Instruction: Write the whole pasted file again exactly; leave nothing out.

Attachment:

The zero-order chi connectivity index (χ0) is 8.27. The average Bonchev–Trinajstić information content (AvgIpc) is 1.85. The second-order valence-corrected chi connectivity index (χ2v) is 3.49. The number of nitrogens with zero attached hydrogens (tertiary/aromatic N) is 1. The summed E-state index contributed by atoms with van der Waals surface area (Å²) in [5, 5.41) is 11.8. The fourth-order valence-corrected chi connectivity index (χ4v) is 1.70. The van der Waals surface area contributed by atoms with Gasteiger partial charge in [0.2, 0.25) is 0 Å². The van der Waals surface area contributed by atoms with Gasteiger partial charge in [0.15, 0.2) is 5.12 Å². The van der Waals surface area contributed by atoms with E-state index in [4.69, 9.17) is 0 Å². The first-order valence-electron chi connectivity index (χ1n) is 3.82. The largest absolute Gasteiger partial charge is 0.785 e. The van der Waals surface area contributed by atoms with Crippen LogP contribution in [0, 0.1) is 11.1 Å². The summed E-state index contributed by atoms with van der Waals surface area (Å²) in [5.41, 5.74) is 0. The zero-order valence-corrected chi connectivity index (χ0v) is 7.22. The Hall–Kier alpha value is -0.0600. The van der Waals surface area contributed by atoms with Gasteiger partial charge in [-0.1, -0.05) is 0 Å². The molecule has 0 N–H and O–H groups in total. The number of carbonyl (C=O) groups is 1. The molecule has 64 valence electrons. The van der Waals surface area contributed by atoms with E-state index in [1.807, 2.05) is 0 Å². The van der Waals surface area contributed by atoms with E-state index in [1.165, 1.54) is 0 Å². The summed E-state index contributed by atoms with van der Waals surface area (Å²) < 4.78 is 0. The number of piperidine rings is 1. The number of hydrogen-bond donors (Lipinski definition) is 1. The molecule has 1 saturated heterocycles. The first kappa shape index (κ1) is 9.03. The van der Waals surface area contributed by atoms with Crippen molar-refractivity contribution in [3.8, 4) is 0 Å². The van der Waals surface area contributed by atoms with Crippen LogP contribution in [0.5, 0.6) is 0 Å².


The zero-order chi connectivity index (χ0) is 8.27. The average Bonchev–Trinajstić information content (AvgIpc) is 1.85. The second-order valence-corrected chi connectivity index (χ2v) is 3.49. The number of nitrogens with zero attached hydrogens (tertiary/aromatic N) is 1. The summed E-state index contributed by atoms with van der Waals surface area (Å²) in [5, 5.41) is 11.8. The fourth-order valence-corrected chi connectivity index (χ4v) is 1.70. The van der Waals surface area contributed by atoms with Gasteiger partial charge in [0.2, 0.25) is 0 Å². The van der Waals surface area contributed by atoms with Gasteiger partial charge in [0.15, 0.2) is 5.12 Å². The van der Waals surface area contributed by atoms with E-state index in [4.69, 9.17) is 0 Å². The first-order valence-electron chi connectivity index (χ1n) is 3.82. The largest absolute Gasteiger partial charge is 0.785 e. The van der Waals surface area contributed by atoms with Crippen LogP contribution in [0, 0.1) is 11.1 Å². The summed E-state index contributed by atoms with van der Waals surface area (Å²) in [5.41, 5.74) is 0. The zero-order valence-corrected chi connectivity index (χ0v) is 7.22. The Hall–Kier alpha value is -0.0600. The van der Waals surface area contributed by atoms with Gasteiger partial charge in [-0.1, -0.05) is 0 Å². The molecule has 0 N–H and O–H groups in total. The number of carbonyl (C=O) groups is 1. The molecule has 64 valence electrons. The van der Waals surface area contributed by atoms with E-state index in [1.807, 2.05) is 0 Å². The van der Waals surface area contributed by atoms with E-state index in [1.165, 1.54) is 0 Å². The summed E-state index contributed by atoms with van der Waals surface area (Å²) < 4.78 is 0. The number of piperidine rings is 1. The number of hydrogen-bond donors (Lipinski definition) is 1. The molecule has 1 saturated heterocycles. The first kappa shape index (κ1) is 9.03. The van der Waals surface area contributed by atoms with Crippen molar-refractivity contribution in [3.8, 4) is 0 Å². The van der Waals surface area contributed by atoms with Crippen LogP contribution in [0.5, 0.6) is 0 Å².